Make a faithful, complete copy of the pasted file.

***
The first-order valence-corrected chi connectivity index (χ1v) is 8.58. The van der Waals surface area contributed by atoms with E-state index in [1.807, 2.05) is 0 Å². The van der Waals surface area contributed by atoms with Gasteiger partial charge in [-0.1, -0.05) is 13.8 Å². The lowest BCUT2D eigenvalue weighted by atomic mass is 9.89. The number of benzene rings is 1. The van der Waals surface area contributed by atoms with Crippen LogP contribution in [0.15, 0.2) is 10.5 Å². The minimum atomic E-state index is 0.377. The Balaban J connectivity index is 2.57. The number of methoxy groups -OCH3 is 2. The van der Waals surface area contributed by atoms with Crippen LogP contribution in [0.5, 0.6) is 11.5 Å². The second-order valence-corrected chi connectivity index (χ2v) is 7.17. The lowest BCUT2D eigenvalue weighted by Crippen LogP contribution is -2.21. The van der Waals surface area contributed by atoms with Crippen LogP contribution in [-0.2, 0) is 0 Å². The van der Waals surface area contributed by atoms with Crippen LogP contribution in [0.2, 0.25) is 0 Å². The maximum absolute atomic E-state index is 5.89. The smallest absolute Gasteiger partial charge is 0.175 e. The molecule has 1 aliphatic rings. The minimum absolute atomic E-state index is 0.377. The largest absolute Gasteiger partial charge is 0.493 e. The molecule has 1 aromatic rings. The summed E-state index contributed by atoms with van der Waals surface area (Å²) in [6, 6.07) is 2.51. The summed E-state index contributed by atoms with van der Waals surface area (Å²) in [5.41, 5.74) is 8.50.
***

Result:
The first-order valence-corrected chi connectivity index (χ1v) is 8.58. The van der Waals surface area contributed by atoms with E-state index in [1.807, 2.05) is 0 Å². The van der Waals surface area contributed by atoms with Gasteiger partial charge in [-0.1, -0.05) is 13.8 Å². The lowest BCUT2D eigenvalue weighted by atomic mass is 9.89. The number of benzene rings is 1. The van der Waals surface area contributed by atoms with Crippen LogP contribution in [0.15, 0.2) is 10.5 Å². The minimum atomic E-state index is 0.377. The Balaban J connectivity index is 2.57. The number of methoxy groups -OCH3 is 2. The van der Waals surface area contributed by atoms with Crippen LogP contribution in [0.5, 0.6) is 11.5 Å². The second-order valence-corrected chi connectivity index (χ2v) is 7.17. The lowest BCUT2D eigenvalue weighted by Crippen LogP contribution is -2.21. The van der Waals surface area contributed by atoms with Crippen LogP contribution in [-0.2, 0) is 0 Å². The van der Waals surface area contributed by atoms with Crippen LogP contribution in [0.2, 0.25) is 0 Å². The maximum absolute atomic E-state index is 5.89. The smallest absolute Gasteiger partial charge is 0.175 e. The molecule has 1 aliphatic rings. The minimum absolute atomic E-state index is 0.377. The largest absolute Gasteiger partial charge is 0.493 e. The molecule has 1 aromatic rings. The summed E-state index contributed by atoms with van der Waals surface area (Å²) in [6, 6.07) is 2.51. The summed E-state index contributed by atoms with van der Waals surface area (Å²) in [5.41, 5.74) is 8.50.